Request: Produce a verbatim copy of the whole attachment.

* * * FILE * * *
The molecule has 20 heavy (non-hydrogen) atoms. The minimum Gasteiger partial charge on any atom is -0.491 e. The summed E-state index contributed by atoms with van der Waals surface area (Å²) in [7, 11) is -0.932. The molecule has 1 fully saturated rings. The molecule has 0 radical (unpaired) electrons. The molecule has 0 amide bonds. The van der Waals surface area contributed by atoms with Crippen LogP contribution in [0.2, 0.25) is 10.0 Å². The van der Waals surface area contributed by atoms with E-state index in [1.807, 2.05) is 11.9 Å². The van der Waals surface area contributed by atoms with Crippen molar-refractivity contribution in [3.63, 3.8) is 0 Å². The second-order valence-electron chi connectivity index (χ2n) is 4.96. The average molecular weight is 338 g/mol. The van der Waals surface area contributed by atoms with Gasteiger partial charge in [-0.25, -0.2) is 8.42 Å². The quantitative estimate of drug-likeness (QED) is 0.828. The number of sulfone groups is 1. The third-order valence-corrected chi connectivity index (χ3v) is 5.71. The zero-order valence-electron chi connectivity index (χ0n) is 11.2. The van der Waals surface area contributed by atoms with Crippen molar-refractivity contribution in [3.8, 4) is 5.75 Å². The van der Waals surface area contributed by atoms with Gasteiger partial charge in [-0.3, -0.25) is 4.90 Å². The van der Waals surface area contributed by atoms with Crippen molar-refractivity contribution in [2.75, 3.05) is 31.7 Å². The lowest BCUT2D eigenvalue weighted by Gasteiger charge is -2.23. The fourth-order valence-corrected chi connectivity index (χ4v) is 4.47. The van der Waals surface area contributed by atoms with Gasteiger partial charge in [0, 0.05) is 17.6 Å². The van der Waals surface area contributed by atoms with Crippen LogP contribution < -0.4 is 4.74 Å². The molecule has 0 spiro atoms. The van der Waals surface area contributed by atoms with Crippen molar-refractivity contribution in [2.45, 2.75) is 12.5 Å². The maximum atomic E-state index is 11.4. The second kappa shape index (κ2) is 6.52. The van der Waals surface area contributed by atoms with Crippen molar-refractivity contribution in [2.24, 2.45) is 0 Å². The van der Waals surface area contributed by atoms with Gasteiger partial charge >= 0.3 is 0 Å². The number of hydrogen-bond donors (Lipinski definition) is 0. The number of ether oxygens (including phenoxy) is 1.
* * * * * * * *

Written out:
The molecule has 20 heavy (non-hydrogen) atoms. The minimum Gasteiger partial charge on any atom is -0.491 e. The summed E-state index contributed by atoms with van der Waals surface area (Å²) in [7, 11) is -0.932. The molecule has 1 fully saturated rings. The molecule has 0 radical (unpaired) electrons. The molecule has 0 amide bonds. The van der Waals surface area contributed by atoms with Crippen LogP contribution in [0.2, 0.25) is 10.0 Å². The van der Waals surface area contributed by atoms with E-state index in [1.807, 2.05) is 11.9 Å². The van der Waals surface area contributed by atoms with Crippen molar-refractivity contribution in [3.63, 3.8) is 0 Å². The second-order valence-electron chi connectivity index (χ2n) is 4.96. The average molecular weight is 338 g/mol. The van der Waals surface area contributed by atoms with Gasteiger partial charge in [-0.25, -0.2) is 8.42 Å². The quantitative estimate of drug-likeness (QED) is 0.828. The number of sulfone groups is 1. The third-order valence-corrected chi connectivity index (χ3v) is 5.71. The zero-order valence-electron chi connectivity index (χ0n) is 11.2. The van der Waals surface area contributed by atoms with Crippen molar-refractivity contribution in [3.8, 4) is 5.75 Å². The van der Waals surface area contributed by atoms with Gasteiger partial charge in [-0.3, -0.25) is 4.90 Å². The van der Waals surface area contributed by atoms with Crippen molar-refractivity contribution in [2.75, 3.05) is 31.7 Å². The lowest BCUT2D eigenvalue weighted by Gasteiger charge is -2.23. The fourth-order valence-corrected chi connectivity index (χ4v) is 4.47. The van der Waals surface area contributed by atoms with Gasteiger partial charge in [0, 0.05) is 17.6 Å². The van der Waals surface area contributed by atoms with Crippen LogP contribution < -0.4 is 4.74 Å². The molecule has 0 spiro atoms. The van der Waals surface area contributed by atoms with Crippen molar-refractivity contribution in [2.45, 2.75) is 12.5 Å². The maximum atomic E-state index is 11.4. The second kappa shape index (κ2) is 6.52. The van der Waals surface area contributed by atoms with Crippen molar-refractivity contribution in [2.24, 2.45) is 0 Å². The van der Waals surface area contributed by atoms with Gasteiger partial charge >= 0.3 is 0 Å². The number of hydrogen-bond donors (Lipinski definition) is 0. The number of ether oxygens (including phenoxy) is 1.